Even though these heads, prefects, and rectors of provinces recognise the supreme magistrate of the realm [summum regni magistratum] as their superior, from whom their administration and power are conceded, nevertheless they have rights of sovereignty in their territory [jura majestatis & principis in suo districtu & territorio], and stand in the place of the supreme prince. They prevail as much in their territory [territorio] as does the emperor or supreme magistrate in the realm [in regno], except for superiority, pre-eminence, and certain other things specifically reserved to the supreme magistrate who does the constituting. Such is the common judgment of jurists… The head of a province therefore has the right of superiority and regal privileges in his territory [jus superioritatis & regalia in suo territorio], but without prejudice to the universal jurisdiction that the supreme prince has… This supreme and universal jurisdiction is itself the form and substantial essence of the sovereignty of the king [majestatis regiae]… which the king by himself cannot abdicate (Politica, VIII, 53-54).
[note that the ellipses do not omit text, but extensive references to jurists.]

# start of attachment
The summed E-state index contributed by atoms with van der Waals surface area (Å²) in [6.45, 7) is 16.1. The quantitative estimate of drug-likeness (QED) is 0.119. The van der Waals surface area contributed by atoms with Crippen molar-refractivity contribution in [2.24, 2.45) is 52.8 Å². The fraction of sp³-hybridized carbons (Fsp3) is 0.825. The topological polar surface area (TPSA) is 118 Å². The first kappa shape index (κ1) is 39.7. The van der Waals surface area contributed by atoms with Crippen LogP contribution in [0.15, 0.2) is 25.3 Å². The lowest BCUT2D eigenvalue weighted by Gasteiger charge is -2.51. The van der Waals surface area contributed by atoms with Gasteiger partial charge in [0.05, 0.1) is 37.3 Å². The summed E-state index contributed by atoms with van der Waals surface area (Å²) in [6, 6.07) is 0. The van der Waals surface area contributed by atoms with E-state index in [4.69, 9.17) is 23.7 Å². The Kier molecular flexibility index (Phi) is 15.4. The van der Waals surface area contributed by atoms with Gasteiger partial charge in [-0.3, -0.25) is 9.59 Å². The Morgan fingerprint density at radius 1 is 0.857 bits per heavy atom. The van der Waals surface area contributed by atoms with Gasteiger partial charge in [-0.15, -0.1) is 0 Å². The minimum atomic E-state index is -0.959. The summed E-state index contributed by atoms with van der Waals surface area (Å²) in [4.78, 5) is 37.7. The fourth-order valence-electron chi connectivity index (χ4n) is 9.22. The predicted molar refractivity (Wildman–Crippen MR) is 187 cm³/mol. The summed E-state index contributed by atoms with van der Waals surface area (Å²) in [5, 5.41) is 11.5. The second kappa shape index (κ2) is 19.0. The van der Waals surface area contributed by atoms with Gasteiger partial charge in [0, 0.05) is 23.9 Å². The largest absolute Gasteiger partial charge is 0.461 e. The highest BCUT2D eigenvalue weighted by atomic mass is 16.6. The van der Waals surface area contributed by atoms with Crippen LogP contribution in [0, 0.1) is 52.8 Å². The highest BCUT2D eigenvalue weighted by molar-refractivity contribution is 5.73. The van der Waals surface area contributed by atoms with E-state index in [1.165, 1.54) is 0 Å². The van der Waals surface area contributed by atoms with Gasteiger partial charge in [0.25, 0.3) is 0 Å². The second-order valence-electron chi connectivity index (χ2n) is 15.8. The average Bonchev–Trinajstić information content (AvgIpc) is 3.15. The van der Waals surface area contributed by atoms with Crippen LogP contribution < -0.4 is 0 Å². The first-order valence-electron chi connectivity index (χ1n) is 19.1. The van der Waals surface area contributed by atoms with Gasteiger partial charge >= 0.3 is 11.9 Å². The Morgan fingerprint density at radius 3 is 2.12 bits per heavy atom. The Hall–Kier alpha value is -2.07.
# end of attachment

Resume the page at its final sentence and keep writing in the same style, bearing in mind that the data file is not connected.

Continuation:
There is so much to be said of this. It’s a reconciliation of the relation between the individual rulers of parts of the empire with the universal power of the Emperor, and, ultimately, the Pope. (Althusius was a Calvinist, and this is in the wake of the Diet of Augsburg.) But it’s the language that he uses to work this through that is so interesting – echoes of Bartolus of Sassoferrato and Jean Bodin, but also the theorists of temporal power from previous struggles between kings, popes and emperors (John of Paris, even a bit of Marsilius of Padua). But those temporal power theorists lacked a vocabulary to articulate clearly what temporal power was exercised over, which Althusius has. The rex imperator in regno suo – the king is an emperor within his kingdom – equation is here, but dressed in a different phrasing: it is within the territorium. But there is also a much clearer division of powers, with certain things reserved for the supreme magistrate, but sovereignty (majesty) is reserved to the king. There are also elements of the King’s two bodies notion. A fundamental passage.